The acetal reactant in the foregoing reaction scheme may be prepared using techniques described in the literature. References for the production of the above acetals of aliphatic amides by O-alkylation of an aliphatic tertiary amide to give a carbonium ion which is neutralized with alkoxide are Meerwein et al., Ann. 641, 1, (1961) and Bredereck et al., Angen Chem, 75, 493, (1961).
The resulting amidine derivative is reduced to the desired N-alkylarprinocid using a metal hydride preferably a metal borohydride and an aprotic solvent. The preferred metal borohydride is sodium borohydride. Other reducing agents that might be used are sodium cyanoborohydride, tetraalkylammonium borohydride, sulfurated sodium borohydride, lithium borohydride, potassium borohydride, calcium borohydride, zinc borohydride, trialkylamine borane and the like. The preferred solvents for the reaction are such dipolar solvents as dimethylsulfoxide, dioxane, sulfolane diglyme, triglyme and the like. The reaction is generally complete in from 1 to 90 minutes. The technique of sampling aliquots of the reaction mixture on thin layer chromatography plates to determine when the reaction is complete is very useful. The reaction mixture is generally heated to from 50° to 190° Celsius, however, it is preferred to maintain the reaction at about 100° C. until thin layer chromatography analysis indicates that the reaction is complete. The product is isolated using techniques know to those skilled in the art.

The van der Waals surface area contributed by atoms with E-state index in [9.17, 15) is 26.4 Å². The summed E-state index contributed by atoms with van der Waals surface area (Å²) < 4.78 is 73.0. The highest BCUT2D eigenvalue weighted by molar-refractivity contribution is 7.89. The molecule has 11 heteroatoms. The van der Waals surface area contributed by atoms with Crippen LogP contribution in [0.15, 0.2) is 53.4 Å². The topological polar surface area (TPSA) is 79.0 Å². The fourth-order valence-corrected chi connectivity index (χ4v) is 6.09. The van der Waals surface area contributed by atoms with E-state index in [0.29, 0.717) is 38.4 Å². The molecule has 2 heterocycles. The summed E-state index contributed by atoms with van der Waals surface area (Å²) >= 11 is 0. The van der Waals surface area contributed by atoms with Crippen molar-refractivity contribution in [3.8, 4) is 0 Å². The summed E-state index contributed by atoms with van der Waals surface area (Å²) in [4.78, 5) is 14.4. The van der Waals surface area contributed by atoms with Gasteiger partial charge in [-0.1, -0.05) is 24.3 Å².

Coccidiosis is a wide-spread poultry disease which is produced by infections of protozoa of the genus Eimeria which causes severe pathology in the intestines and ceca of poultry. Some of the most significant of these species are E. tenella, E. acervulina, E. necatrix, E. brunetti and E. maxima. The disease is generally spread by the birds picking up the infectious organism in droppings on contaminated litter or ground or by way of food or drinking water. The disease is manifested by hemorrhage, accumulation of blood in the ceca, passage of blood in the droppings, weakness and digestive disturbances. The disease often terminated in the death of the animal but the fowl which survive severe infections have had their market value substantially reduced as a result of the infection. Coccidiosis is therefor a disease of great economic importance and extensive work has been done to find new and improved methods for controlling coccidial infections in poultry.